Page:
One of the challenges faced by online service providers is how to implement an effective policy for dealing with the DMCA takedown process – especially in cases where the system is being abused. We strive to protect users’ freedom of speech, and would love to see others do the same. However, the possible scenarios and requirements can be confusing; the language intimidating… especially for websites run by individuals or small organisations.

As a result, we are pleased to announce that today we are open sourcing our DMCA process docs on GitHub – under the Creative Commons Attribution-ShareAlike 3.0 license.

Included in the release is our already publicly available pages for details on how to submit a DMCA takedown and counter notice:

http://automattic.com/dmca/

http://automattic.com/dmca-counter-notice/

In addition, there is also a comprehensive set of detailed ‘predefined replies’ that we use when corresponding with both users and complainants in specific situations.

Some examples are:

  • Informing a user that a DMCA notice against their site has been received, the material disabled, and instructions for what to do next if they wish to challenge the removal.
  • Notification to a claimant that we are rejecting their claim on fair use grounds.
  • A response to an incomplete DMCA takedown, outlining which elements render the notice invalid, and instructions on how to make the necessary corrections.

We hope that this will help demystify some of the issues surrounding the DMCA process, and help others to implement their own.

The updated repo is available here, with the relevant docs filed under ‘DMCA’:

https://github.com/Automattic/legalmattic

Hall of Shame: Portakabin Demand the Impossible

Trademarks are important. They allow businesses to build up value in their brands, and give us the ability to distinguish between competitors in crowded marketplaces. In theory, they are necessary to make sure that people are getting the products or services at the standard which they expect. Naturally, this system requires a means of legal enforcement for situations where a mark is used in a manner that causes confusion for consumers.

However, just as ‘apple’ is still a kind of fruit, and ‘Amazon’ is still the name of a rainforest, a trademark registration does not give the holder the power to control every use of that mark. Protection under trademark law only applies in specific circumstances – something that is vital in order to protect freedom of speech.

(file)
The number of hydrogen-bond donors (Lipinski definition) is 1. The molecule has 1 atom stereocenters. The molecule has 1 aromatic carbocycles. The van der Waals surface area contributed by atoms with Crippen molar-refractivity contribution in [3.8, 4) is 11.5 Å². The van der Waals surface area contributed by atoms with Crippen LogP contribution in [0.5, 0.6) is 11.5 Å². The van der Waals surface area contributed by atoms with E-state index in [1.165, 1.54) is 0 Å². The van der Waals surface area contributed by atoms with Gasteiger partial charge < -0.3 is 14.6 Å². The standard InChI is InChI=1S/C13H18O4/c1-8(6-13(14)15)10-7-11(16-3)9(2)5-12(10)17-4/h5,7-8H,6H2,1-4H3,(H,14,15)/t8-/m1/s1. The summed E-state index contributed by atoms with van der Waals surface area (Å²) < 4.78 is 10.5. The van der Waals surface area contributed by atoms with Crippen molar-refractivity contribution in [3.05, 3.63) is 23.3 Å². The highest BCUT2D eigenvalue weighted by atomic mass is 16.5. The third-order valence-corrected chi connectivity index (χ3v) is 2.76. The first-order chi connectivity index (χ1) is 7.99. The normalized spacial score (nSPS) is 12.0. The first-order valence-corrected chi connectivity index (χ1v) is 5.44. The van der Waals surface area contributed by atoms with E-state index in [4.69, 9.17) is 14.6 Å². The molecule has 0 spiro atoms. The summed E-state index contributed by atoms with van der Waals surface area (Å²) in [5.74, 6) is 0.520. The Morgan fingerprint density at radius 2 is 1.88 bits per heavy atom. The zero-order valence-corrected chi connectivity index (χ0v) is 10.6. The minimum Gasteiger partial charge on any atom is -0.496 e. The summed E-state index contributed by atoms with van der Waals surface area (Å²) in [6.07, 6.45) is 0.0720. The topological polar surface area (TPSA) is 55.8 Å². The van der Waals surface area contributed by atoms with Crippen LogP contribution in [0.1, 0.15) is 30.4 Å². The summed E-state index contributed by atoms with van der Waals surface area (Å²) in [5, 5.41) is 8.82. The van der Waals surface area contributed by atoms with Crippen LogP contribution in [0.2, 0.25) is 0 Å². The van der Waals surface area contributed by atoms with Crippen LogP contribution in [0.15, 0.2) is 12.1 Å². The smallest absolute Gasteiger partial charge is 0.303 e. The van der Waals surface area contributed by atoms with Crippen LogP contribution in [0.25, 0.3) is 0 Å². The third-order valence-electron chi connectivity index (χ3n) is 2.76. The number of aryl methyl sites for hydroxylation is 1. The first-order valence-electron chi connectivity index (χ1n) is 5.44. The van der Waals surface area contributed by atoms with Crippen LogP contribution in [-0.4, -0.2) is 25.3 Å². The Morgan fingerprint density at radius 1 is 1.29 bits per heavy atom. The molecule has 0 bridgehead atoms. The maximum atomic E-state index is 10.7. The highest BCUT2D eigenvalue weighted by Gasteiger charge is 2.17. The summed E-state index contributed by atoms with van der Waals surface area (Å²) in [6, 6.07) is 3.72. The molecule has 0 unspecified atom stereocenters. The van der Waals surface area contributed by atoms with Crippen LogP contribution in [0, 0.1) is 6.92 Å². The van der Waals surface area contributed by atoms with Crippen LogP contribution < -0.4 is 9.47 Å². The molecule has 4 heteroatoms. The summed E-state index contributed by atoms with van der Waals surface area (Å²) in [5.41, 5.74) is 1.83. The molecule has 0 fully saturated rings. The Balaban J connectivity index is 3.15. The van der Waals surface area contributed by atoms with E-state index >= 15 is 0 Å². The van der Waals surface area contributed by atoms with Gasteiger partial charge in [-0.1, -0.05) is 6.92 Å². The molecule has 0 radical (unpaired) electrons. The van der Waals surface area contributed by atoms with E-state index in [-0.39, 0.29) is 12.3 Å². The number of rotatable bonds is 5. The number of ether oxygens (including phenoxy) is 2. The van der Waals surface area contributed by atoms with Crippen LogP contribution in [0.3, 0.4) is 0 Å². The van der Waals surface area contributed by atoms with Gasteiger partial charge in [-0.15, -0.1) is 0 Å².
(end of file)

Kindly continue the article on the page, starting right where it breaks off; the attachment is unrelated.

Sadly, there are many instances where companies and law firms scour the web to aggressively target any mentions of their trademarks that exist, whatever form they may take. This is something we have seen happen previously on WordPress.com with Janet Jackson.

Recently, we received another such claim of trademark infringement, this time regarding the WordPress.com site portacabincabins.wordpress.com.

In the claim, Portakabin Limited asserted that they had already been in contact with the owner of the site, which appeared to have resulted in its subsequent deletion.

This is what it currently looks like:

Portakabin Trademark Claim

This is a standard page that is displayed when a user deletes their site, and it prevents any other users from being able to use that URL in the future. However, having had the site successfully removed, Portakabin still weren’t happy. In their notice to us, they demanded that we disable access to the holding page URL completely. To illustrate their point, they attached a scanned copy of a print-out of the above screenshot. (Why is it that lawyers insist on doing that by the way?)

We don’t believe that trademark holders automatically gain a right to every subdomain related to their brand on the Internet. Despite there being no actual content on the page, Portakabin were determined to prevent any reference to their trademark being made, including in the actual URL itself.

In this case, there is clearly no infringement from a page that indicates a site is not accessible. Even if the deletion notice was to be removed, or replaced with a 404 Not Found response, there would be no way to prevent users from getting to that page by typing the URL into the address bar.

Sorry Portakabin. For demanding the impossible, you’ve made it into our Hall of Shame.